Larceny. Practice, Criminal, Mittimus, Sentence.
Where an amended mittimus consolidating fifteen larceny convictions into one judgment with one sentence used as the date of offense a date prior to the enactment of the Truth in Sentencing Act (Act), even though thirteen of the fifteen convictions involved dates of offenses occurring after the effective date of the Act, and even though the judge discussed with the defendant at the disposition the length of imprisonment dictated by the Act, the judge did not err in allowing the Commonwealth's motion, made pursuant to Mass.R.Crim.P. 42 twenty-two months after the original sentencing, to amend the mittimus further to include a revised date of offense and to reflect that the consolidated sentence was governed by the Act. [345-349]
INDICTMENTS found and returned in the Superior Court Department on March 14, 1997, and September 11, 1997.
Guilty pleas were accepted by James P. Donohue, J., and a motion to correct the mittimus was considered by him.
Richard H. Clark, pro se.
Brian J. Cann, Assistant District Attorney, for the Commonwealth.
KAFKER, J. After being indicted on fifteen separate larceny counts, the defendant, Richard Clark, a lawyer, pleaded guilty to all counts and was adjudicated a common and notorious thief. G. L. c. 266, § 40. As Justice Lemuel Shaw explained, "[t]he effect of the [common and notorious thief] statute is to consolidate the . . . convictions, and to render one judgment upon them, as upon one substantive offense." Commonwealth v. Tuck, 20 Pick. 356 , 357 (1838). The question raised by the instant case is whether such a consolidated offense should be governed by the Truth in Sentencing Act, St. 1993, c. 432, when
(1) thirteen but not all fifteen of the larceny counts concerned conduct that took place after the effective date of the Act, and (2) the judge at the plea hearing informed the defendant that he would serve "seven full years" on a sentence of "not less than seven, nor more than eight years" but (3) the judge did not expressly address the applicability of the Truth in Sentencing Act, and (4) the mittimuses muddled matters.
The defendant's argument that the Truth in Sentencing Act does not apply focuses on the evolution of the mittimus, a ministerial document issued by the clerk that transcribes the judge's sentence. The defendant challenges the legality of the final amended mittimus, which (1) included a revised date of offense for the consolidated judgment encompassing the dates of offense for all the different larceny indictments and (2) stated, "it is the court's direction that the sentence given the defendant be governed by truth in sentencing as thirteen of the fifteen larceny offenses" occurred after the effective date of the Truth in Sentencing Act. The defendant contends that because the consolidated judgment was recorded by the clerk on one indictment with a date of offense prior to the effective date of the Truth in Sentencing Act, and the date of offense from that indictment was the only date included on the mittimus issued on the day he was sentenced, his sentence was not subject to the Truth in Sentencing Act. He further claims that the changes made in the final amended mittimus could only properly be made in a motion to revoke or revise sentence under Mass.R.Crim.P. 29(a), 378 Mass. 899 (1979), which must be brought within sixty days of sentencing, while the mittimus changes that were authorized were done pursuant to a motion under Mass.R.Crim.P. 42, 378 Mass. 919 (1979), twenty-two months after the sentencing.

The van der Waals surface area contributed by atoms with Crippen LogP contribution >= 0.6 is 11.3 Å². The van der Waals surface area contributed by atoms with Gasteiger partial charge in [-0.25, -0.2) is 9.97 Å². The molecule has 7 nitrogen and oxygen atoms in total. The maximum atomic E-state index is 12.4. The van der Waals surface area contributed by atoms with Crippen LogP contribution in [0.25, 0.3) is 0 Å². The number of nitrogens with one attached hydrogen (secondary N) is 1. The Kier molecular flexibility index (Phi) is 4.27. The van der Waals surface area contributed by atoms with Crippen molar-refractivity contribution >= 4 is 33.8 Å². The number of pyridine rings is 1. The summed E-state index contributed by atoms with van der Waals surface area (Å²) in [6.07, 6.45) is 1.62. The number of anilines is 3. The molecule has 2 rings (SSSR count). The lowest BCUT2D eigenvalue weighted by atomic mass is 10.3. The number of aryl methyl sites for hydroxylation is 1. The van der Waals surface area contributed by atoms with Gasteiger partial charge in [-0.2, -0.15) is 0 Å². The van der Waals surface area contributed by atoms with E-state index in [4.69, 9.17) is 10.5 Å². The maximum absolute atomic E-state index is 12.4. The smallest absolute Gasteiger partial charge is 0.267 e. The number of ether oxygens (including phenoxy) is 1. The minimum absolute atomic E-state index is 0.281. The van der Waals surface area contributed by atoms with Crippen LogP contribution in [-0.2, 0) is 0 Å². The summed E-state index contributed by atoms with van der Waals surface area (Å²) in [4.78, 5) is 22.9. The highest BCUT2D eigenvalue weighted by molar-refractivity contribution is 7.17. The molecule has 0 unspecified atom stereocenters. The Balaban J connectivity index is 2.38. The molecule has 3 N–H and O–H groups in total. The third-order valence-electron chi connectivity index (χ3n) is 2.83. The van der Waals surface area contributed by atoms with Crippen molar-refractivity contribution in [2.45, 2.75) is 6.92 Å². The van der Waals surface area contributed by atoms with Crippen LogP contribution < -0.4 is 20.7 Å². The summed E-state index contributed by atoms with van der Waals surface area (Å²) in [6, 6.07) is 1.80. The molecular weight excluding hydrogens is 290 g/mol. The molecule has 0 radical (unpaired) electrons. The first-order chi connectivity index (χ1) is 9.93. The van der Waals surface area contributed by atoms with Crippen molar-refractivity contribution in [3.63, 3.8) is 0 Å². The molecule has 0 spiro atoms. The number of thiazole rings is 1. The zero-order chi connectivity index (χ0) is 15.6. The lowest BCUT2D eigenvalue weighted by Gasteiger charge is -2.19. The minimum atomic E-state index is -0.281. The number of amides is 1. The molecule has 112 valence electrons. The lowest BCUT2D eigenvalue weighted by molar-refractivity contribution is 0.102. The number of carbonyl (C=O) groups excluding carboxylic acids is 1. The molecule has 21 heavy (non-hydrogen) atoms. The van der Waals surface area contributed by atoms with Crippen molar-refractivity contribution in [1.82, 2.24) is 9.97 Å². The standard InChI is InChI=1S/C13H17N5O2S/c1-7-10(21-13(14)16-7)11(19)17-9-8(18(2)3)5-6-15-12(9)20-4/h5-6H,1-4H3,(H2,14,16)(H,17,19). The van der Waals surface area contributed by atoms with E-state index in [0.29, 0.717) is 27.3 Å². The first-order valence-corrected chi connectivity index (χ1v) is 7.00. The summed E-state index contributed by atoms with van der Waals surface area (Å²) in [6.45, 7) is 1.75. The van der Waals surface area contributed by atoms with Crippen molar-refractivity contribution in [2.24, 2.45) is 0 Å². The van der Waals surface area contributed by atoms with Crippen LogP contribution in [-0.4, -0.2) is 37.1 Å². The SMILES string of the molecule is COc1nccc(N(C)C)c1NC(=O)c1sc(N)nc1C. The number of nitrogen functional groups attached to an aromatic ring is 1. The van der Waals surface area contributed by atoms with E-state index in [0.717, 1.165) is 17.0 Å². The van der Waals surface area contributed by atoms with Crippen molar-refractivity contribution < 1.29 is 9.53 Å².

We conclude that there was no abuse of discretion in allowing the Commonwealth's rule 42 motion and amending the mittimus. Commonwealth v. Dias, 385 Mass. 455 , 460 n.9 (1982). The defendant's consolidated common and notorious thief sentence was, as the final amended mittimus reflects, governed by the Truth in Sentencing Act.
On March 14, 1997, a Worcester County grand jury returned indictments charging the defendant with 14 counts of larceny of property valued over $250 (G. L. c. 266, § 30), nos. 97-0170(7)
through 97-0170 (20). [Note 1] The dates of offense for the first two larceny indictments, 97-0170 (7) and 97-0170 (8), were each listed as being from March 23, 1993, to October 7, 1993. The dates of offense for the twelve other indictments were after July 1, 1994, the effective date for the Truth in Sentencing Law provision at issue. [Note 2] On September 11, 1997, a Worcester County grand jury returned an indictment for another count of larceny of property valued over $250, no. 97-0551 (1). [Note 3] The date of offense for that count was September 20, 1994, to November 30, 1994.
On April 7, 1998, the defendant pled guilty to each of the fifteen larceny indictments. The prosecutor explained to the judge that "[b]etween 1993 and 1995, which are the dates which encompass these indictments, Mr. Clark was an attorney at law. The fifteen larceny counts relate to fifteen instances in which Mr. Clark stole clients' money." Pursuant to an agreed upon disposition, the judge adjudicated the defendant a "common and notorious thief" under G. L. c. 266, § 40, on all fifteen counts. The judge sentenced him to serve seven to eight years at the Massachusetts Correctional Institution at Cedar Junction (MCI, Cedar Junction). He told the defendant "you are going to have to serve from today's date seven full years at Cedar Junction, less credit from whatever time you may have spent in confinement awaiting disposition of these matters. But in all probability, you are probably going to serve eight full years from today's date." The defendant stated that he understood and pled guilty. The clerk then recited the sentence: "On indictments 97-0170, 7 through 20, and 97- 0551 [sic], the court adjudicates you a common and notorious thief and orders that you be punished by confinement to the Mass [sic] Correctional Institution at Cedar Junction for not less than seven, nor more than eight years." There was no discussion of the Truth in Sentencing Act at the change of plea hearing.